NIGHTCAP National Park and parts of Whian Whian, Goonengerry, Bungawalbin and Wollumbin State Conservation Areas are just some of the local forests that could be opened up for logging as a result of a current timber resource review by the NSW Government.
According to North East Forest Alliance spokesperson Dailan Pugh, the NSW Forest Products Association (FPA) has been lobbying the government to open up over a million hectares of national parks in north-east NSW for logging by timber companies.
"The timber industry has been deliberately logging well in excess of the identified sustainable yield for the past 14 years and now they have almost used up the large sawlog resource in state forests, they want to log our national parks," Mr Pugh said.
"There are forest reviews underway at the moment in parliament claimed to be 'Cabinet in Confidence' which are being undertaken secretly by bureaucrats. These inquiries are due for completion either this month or in early January and the government is not letting environment groups be involved in the process, so we don't know which national parks or what volumes of timber are being considered for logging."
In its submission to the inquiry, the Forests Products Association identified 43 national parks and other conservation reserves in north-east NSW for initial revocation, stating that they also wanted whatever other reserves are necessary to maintain current yields in the long term.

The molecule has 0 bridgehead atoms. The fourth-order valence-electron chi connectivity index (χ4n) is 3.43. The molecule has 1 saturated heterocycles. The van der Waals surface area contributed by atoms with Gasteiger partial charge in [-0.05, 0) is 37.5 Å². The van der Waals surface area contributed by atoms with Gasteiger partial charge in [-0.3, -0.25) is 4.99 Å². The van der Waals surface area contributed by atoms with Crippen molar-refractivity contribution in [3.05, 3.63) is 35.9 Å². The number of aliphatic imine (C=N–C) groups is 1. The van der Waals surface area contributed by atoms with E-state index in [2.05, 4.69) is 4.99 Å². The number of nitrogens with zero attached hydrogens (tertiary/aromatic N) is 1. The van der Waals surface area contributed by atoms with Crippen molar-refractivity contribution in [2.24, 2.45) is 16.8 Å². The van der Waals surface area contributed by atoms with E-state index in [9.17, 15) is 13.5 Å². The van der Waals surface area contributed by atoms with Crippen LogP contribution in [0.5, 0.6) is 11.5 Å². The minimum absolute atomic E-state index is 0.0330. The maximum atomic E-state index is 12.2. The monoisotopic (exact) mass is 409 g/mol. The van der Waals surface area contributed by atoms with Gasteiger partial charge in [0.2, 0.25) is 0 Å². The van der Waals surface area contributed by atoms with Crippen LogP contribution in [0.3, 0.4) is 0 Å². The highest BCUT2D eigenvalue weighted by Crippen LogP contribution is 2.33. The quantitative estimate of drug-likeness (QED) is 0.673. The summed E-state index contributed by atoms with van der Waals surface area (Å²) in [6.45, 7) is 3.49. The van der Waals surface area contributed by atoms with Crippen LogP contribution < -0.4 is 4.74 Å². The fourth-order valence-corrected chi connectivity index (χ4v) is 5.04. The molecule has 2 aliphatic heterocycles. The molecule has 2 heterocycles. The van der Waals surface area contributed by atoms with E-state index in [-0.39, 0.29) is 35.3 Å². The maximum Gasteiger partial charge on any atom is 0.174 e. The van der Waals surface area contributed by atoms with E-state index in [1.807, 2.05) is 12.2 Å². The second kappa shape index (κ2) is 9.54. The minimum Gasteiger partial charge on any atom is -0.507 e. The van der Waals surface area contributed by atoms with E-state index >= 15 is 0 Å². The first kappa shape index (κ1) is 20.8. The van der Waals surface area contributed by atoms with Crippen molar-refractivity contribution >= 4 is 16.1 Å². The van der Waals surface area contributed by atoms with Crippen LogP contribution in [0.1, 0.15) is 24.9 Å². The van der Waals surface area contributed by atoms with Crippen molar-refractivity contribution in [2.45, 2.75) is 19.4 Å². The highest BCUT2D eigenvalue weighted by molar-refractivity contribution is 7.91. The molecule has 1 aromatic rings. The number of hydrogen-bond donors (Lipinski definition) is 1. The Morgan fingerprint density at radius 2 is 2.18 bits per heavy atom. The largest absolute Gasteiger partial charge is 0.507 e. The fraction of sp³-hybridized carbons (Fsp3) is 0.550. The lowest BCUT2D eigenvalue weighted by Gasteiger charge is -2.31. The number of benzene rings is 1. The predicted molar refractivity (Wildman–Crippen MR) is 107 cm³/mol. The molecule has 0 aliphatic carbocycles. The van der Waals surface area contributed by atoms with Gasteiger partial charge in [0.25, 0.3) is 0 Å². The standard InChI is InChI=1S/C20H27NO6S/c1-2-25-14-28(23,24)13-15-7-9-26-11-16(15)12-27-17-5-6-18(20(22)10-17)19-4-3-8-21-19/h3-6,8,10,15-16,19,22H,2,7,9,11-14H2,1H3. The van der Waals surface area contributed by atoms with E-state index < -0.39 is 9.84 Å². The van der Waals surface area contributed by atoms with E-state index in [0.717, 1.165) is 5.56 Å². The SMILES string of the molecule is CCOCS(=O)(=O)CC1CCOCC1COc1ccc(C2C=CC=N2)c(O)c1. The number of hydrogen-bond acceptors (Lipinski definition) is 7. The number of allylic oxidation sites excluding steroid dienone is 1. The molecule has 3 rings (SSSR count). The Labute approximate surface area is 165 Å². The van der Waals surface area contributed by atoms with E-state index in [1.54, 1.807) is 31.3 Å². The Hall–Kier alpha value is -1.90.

"In response to a question from the chair of the Public Land Use Inquiry as to what areas of North Coast reserves they wanted for logging, Russell Ainley, executive director NSW Forest Products Association, identified 'a little more than one million hectares'," Mr Pugh said.
"The FPA is also seeking initial removal of protection over 20,000 hectares of old-growth forest in State Forests, though it is after much more than this in the future. They are also asking for major wind-backs in environment prescriptions so that they can log more heavily than current rules allow.
"The national parks proposed for revocation by the FPA include forests identified as qualifying for World Heritage listing, areas of core koala habitat, and irreplaceable stands of old-growth forest, such as those at Chaelundi described by Justice Stein as 'a veritable forest-dependent zoo, probably unparalleled in south-eastern Australia'."